Hurricane center eyeing Caribbean system likely to become Tropical Storm Bonnie soon

Tropical storm warnings have been issued to several Caribbean island territories as a poorly defined disturbance is projected to become the first hurricane of 2022 by the end of the week.

The National Hurricane Center’s 8 pm advisory Tuesday said heavy rains and tropical-storm-force winds are likely to begin late tonight for islands in the Southern Caribbean for what meteorologists are calling Potential Tropical Cyclone Two. A National Oceanic and Atmospheric Hurricane Hunter aircraft confirmed the system has not yet gained the organization to be classified a tropical storm and does not have a center of circulation.

However, hurricane specialists suspect the system could intensify into the first hurricane of the season as it moves into the southwestern Caribbean Sea later this week and toward Central America.

The system is located about 10 miles east of Trinidad, with maximum sustained winds of 40 mph moving west at 25 mph, as of the 8 pm update.

A Tropical Storm Warning is in place for Trinidad and Tobago; Grenada and its dependencies; Venezuelan Islands Islands of Margarita, Coche and Cubagua; and the islands of Bonaire, Curacao and Aruba. There was also a Tropical Storm Watch issued for parts of the coasts of Venezuela and Colombia.

The system has tropical-storm-force winds extending outward up to 60 miles from the system’s center. If it becomes named, it would be Tropical Storm Bonnie. The NHC gives it a 90% chance for formation in the next five days.

“On the forecast track, the system will pass near or over portions of the southern Windward Islands tonight, and move over the southern Caribbean Sea or near the northern coast of Venezuela and the northeast coast of Colombia on Wednesday and Thursday,” according to the NHC. “Conditions appear conducive to development if the disturbance remains over water, and it will likely become a tropical storm near the southern Windward Islands or while moving westward across the southern Caribbean Sea.”

Meteorologists are also keeping their eyes on two other disturbances with odds of becoming a tropical system.

An area of ​​disturbance has increased its showers and thunderstorms overnight and over the northwestern Gulf of Mexico. More development is possible but the system currently remains disorganized. The NHC gives it a 40% chance of forming into a tropical system in the next two to five days, as it slowly drifts west across the northern Gulf of Mexico and toward Texas.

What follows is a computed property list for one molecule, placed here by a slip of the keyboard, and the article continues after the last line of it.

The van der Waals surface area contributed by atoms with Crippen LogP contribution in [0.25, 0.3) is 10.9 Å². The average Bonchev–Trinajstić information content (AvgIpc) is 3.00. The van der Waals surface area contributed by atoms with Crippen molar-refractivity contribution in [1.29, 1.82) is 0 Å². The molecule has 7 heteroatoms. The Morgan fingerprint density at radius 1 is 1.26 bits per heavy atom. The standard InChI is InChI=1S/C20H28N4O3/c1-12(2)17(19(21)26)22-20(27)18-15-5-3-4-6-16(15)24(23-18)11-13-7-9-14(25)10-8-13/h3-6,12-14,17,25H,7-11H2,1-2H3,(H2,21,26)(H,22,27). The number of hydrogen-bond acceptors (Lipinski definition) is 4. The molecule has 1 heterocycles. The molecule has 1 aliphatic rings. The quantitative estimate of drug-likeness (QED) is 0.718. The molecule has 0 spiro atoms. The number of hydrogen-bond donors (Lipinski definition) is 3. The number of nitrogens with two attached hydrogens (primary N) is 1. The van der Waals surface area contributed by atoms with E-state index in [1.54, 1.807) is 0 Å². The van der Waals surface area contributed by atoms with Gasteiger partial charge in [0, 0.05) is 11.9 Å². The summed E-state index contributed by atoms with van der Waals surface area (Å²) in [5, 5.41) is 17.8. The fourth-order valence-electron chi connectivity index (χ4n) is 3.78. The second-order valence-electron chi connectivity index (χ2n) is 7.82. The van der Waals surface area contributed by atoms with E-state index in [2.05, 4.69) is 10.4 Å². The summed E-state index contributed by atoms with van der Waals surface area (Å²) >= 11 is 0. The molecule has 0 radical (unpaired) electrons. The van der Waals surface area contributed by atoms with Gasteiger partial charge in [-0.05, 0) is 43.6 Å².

“It could become a short-lived tropical depression near the coast before it moves inland,” the NHC said. “Regardless of development, heavy rain will be possible along the portions of the Texas coast later this week.”

Also, a tropical wave over the central tropical Atlantic is producing disorganized showers and thunderstorms. The wave is expected to come into contact with another tropical wave later this week and could develop. The NHC gave the wave a 20% chance of becoming a depression in the next five days.

If any of the systems develop, they would be the season’s second system after Tropical Storm Alex, which dumped nearly a foot of rain over parts of Florida earlier this month.

After Bonnie, the next two names would be Colin and Danielle.

A tropical system could be named a tropical depression without growing to tropical-storm status. It does not become named until the system has sustained winds of 39 mph and isn’t named a hurricane until it has sustained winds of 74 mph.

The 2022 season runs from June 1-Nov. 30 is predicted to be another above-normal year for storms following the 30 named storms of 2020 and 21 of 2021.


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